If there was an explicit approval, it could influence the later effort of Władysław the Elbow-high to obtain the Pope's permission for his own coronation; the coronation in 1320 took however place in very different circumstances, because Władysław had a competitor to the throne in the person of King John of Bohemia and the Papacy was then strongly influenced by the French court.[12] In 1295 the Papacy was an independent entity and the Polish episcopate could more calmly await the expected protests from Wenceslaus II.

Regardless of whether Przemysł II has obtained the consent of the Pope or not, the legality of his coronation was not questioned by his contemporaries. Even the Czech Kronika zbrasławska did not deny the royal title of the Duke of Greater Poland, although it called him King of Kalisz.[13] Finally, Wenceslaus II restricted his actions only to diplomatic protests to both Przemysł II (where he tried to persuade him to give up the crown) and the Papal Curia.[14]

The coronation of Przemysł II gave rise to a dispute between historians about the extent of his kingdom. Stanisław Kutrzeba pointed that Przemysł II, in fact, was crowned King of Greater Poland.[15] This theory caused a lively discussion, which to this day doesn't give a clear answer about the monarchical status of Przemysł II.[16] It could be expected however that Przemysł II wanted to revive through the coronation the old Kingdom of Poland, which also agrees with the inscription on the post-coronation seal Reddidit ipse pronis victricia signa Polonis,[17] although in reality Przemysł II was politically limited to Greater Poland and Gdańsk Pomerania.

King Przemysł II was assassinated on 8 February 1296. Following his death, between February and March,[18] the forces of the rulers of neighbouring states had entered the country. They were the forces of Władysław I Łokietek, supported by Bolesław II of Masovia, and Henry III, supported by Bolko I of Opole.[19]

It remains unknown if there were any battles fought between occupying armies. On 10 March 1296, Władysław Łokietek and Henry III had signed the truce agreement in Krzywiń,[20] In the agreement, Łokietek had recognised Henry III as ruler of the Greater Poland, in accordance to his previous agreement with Przemysł II. He also had given him the territories of the Greater Poland to the line of the Oder river. Łokietek had also adopted the oldest son of Henry III, Henry IV the Faithful, in the exchange of succising him on the throne of the Duchy of Poznań, once Henry IV would become adult.[21]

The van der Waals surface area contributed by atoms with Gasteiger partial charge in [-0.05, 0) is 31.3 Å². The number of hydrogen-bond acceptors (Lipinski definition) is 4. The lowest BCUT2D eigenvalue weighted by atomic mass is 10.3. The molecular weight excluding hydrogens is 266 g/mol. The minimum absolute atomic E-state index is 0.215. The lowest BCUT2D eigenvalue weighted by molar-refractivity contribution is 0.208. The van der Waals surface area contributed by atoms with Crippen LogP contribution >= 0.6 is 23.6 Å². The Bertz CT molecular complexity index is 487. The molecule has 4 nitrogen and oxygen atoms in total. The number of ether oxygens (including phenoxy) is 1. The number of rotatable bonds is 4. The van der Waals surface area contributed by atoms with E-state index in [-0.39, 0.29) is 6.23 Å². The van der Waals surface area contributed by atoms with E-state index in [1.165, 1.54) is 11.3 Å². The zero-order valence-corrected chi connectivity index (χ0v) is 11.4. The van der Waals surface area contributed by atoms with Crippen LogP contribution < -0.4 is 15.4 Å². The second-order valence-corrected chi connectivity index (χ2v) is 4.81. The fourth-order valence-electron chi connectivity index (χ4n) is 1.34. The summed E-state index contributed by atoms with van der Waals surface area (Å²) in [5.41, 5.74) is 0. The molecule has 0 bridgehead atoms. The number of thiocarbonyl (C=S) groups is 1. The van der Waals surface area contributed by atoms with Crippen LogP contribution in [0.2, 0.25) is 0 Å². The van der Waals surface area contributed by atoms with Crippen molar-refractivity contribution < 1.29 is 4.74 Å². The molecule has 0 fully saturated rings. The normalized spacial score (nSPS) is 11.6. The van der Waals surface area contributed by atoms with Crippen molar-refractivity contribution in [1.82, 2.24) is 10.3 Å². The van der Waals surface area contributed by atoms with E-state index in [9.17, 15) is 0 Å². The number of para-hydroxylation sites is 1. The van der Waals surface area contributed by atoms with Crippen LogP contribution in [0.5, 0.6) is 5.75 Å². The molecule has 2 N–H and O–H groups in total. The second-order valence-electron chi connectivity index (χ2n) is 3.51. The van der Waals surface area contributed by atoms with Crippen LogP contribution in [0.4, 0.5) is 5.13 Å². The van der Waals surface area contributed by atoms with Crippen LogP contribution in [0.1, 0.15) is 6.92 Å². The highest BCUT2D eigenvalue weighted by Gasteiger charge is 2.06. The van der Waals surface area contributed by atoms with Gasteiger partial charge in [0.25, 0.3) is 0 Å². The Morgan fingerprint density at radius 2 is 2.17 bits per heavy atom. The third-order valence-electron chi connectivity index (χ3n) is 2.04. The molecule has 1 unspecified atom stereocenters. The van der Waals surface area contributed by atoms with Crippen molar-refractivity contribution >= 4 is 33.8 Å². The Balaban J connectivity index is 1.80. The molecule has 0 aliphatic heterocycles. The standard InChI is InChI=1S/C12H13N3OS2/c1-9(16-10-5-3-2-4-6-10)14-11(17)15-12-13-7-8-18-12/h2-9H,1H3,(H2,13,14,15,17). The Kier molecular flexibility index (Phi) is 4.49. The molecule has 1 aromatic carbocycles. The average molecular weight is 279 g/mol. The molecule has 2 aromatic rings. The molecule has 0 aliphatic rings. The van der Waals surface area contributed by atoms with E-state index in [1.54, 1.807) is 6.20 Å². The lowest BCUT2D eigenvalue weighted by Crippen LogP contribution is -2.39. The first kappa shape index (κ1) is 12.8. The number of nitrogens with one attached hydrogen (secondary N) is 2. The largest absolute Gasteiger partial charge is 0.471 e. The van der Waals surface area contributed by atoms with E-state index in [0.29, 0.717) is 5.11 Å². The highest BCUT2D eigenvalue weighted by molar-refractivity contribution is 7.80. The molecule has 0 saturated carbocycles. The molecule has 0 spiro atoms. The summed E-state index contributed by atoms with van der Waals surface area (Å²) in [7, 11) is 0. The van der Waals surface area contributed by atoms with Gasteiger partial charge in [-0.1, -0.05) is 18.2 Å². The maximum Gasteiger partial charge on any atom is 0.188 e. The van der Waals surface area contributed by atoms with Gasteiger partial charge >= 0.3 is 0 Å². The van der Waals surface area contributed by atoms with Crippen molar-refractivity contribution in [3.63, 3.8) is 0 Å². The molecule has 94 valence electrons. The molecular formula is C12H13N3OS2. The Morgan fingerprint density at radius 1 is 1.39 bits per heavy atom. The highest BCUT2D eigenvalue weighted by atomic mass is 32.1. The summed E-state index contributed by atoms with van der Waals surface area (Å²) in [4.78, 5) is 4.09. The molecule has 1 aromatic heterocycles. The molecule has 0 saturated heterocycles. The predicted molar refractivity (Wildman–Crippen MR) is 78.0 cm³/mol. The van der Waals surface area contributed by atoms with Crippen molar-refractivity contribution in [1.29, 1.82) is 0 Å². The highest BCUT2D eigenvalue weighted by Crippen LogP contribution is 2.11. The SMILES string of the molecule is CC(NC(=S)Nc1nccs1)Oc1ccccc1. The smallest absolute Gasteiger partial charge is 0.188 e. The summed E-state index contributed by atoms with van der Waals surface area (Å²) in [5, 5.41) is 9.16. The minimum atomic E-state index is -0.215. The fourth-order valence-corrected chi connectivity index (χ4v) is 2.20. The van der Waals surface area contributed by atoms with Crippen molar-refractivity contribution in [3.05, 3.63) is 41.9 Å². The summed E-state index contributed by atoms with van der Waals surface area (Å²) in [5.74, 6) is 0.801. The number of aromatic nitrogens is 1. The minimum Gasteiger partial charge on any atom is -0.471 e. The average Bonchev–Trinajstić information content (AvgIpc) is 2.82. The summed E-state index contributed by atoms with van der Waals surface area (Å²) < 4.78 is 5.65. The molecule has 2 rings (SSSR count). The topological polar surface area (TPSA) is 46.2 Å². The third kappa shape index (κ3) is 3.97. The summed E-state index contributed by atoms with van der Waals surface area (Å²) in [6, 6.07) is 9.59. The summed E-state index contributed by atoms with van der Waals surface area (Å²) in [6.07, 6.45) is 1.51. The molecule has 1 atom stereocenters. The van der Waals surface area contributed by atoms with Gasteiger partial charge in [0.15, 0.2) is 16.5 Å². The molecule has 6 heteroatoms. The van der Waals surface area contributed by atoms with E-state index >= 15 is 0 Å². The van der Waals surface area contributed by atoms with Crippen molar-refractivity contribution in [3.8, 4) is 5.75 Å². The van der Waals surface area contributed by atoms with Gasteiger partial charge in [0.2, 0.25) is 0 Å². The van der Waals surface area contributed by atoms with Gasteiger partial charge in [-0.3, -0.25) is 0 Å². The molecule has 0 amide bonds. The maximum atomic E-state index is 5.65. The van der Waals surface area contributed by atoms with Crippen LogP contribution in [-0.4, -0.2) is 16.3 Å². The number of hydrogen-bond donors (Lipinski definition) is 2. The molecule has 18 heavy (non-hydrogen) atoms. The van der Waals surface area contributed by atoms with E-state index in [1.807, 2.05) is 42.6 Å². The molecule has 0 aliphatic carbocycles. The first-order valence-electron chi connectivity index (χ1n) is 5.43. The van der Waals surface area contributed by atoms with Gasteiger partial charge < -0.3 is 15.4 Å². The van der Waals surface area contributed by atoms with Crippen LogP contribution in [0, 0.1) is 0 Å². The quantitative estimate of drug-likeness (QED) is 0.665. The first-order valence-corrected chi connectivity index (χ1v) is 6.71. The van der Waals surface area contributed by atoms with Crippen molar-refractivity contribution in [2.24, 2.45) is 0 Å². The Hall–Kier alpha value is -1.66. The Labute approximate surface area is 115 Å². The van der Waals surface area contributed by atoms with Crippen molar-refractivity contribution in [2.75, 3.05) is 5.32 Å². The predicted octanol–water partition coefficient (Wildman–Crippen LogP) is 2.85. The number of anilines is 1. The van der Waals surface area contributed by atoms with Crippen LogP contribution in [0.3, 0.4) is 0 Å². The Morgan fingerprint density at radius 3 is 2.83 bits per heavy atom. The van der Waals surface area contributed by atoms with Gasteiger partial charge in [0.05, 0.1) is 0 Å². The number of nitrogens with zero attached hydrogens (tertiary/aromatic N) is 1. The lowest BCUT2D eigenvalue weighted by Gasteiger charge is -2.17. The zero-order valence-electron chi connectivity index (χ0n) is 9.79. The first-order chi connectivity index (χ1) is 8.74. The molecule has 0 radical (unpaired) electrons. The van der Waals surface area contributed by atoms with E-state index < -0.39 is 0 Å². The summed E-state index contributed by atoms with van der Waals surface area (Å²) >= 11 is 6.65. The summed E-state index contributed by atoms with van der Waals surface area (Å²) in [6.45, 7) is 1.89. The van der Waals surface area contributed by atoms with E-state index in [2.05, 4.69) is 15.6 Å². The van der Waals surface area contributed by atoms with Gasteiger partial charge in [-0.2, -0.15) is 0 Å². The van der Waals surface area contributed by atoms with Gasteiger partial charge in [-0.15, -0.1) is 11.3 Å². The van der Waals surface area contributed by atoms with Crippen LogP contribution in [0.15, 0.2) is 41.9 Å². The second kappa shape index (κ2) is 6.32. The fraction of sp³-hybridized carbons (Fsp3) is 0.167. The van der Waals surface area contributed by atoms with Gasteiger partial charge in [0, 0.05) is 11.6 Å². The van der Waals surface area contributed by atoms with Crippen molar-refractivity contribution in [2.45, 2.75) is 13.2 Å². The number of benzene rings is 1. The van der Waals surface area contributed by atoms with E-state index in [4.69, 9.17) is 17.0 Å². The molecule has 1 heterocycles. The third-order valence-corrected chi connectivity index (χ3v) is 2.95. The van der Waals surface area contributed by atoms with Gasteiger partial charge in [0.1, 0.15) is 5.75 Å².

After the death of Przemysł II, Margraviate of Brandenburg had annexed the territories on the north from the Noteć river and the grods of Wieleń, Czarnków, Ujście, Santok and Drezdenko.[22]

At the same time Leszek of Inowrocław, the ruler of the Duchy of Inowrocław had invaded the Duchy of Pomerelia, with the intend of gaining the control over it. However, after the intervention by Łokietek, Leszek was forced to retreat to his state, annexing only Wyszogród [pl].[23]

List of rulers


  1. ^ Polish: Królestwo Polskie; Latin: Regnum Poloniae


  1. ^ Rocznik Traski, [in:] MPH, vol. II, p. 853; Rocznik Sędziwoja, [in:] MPH, vol. II, p. 879; Rocznik wielkopolski 1192–1309, edited by A. Bielowski, [in:] MPH, vol. III, p. 40.
  2. ^ according to the Chronicle of Greater Poland Rocznik wielkopolski 1192–1309, [in:] MPH, vol. III, p. 40.
  3. ^ Rocznik kapituły poznańskiej 965–1309, [in:] MPH, SN, vol. VI, Warsaw 1962, p. 53.
  4. ^ The consents of the Bishops of Wrocław and Kraków for the coronation are rejected by some historians. Indeed, their approval wasn't required for the validity of the coronation. Z. Dalewski: Ceremonia koronacji Przemysła II, [in:] Przemysł II. Odnowienie Królestwa Polskiego, edited by J. Krzyżaniakowej, Poznań 1997, p. 211.
  5. ^ O. Balzer: Królestwo Polskie 1295–1370, vol. I, Lwów 1919, p. 338.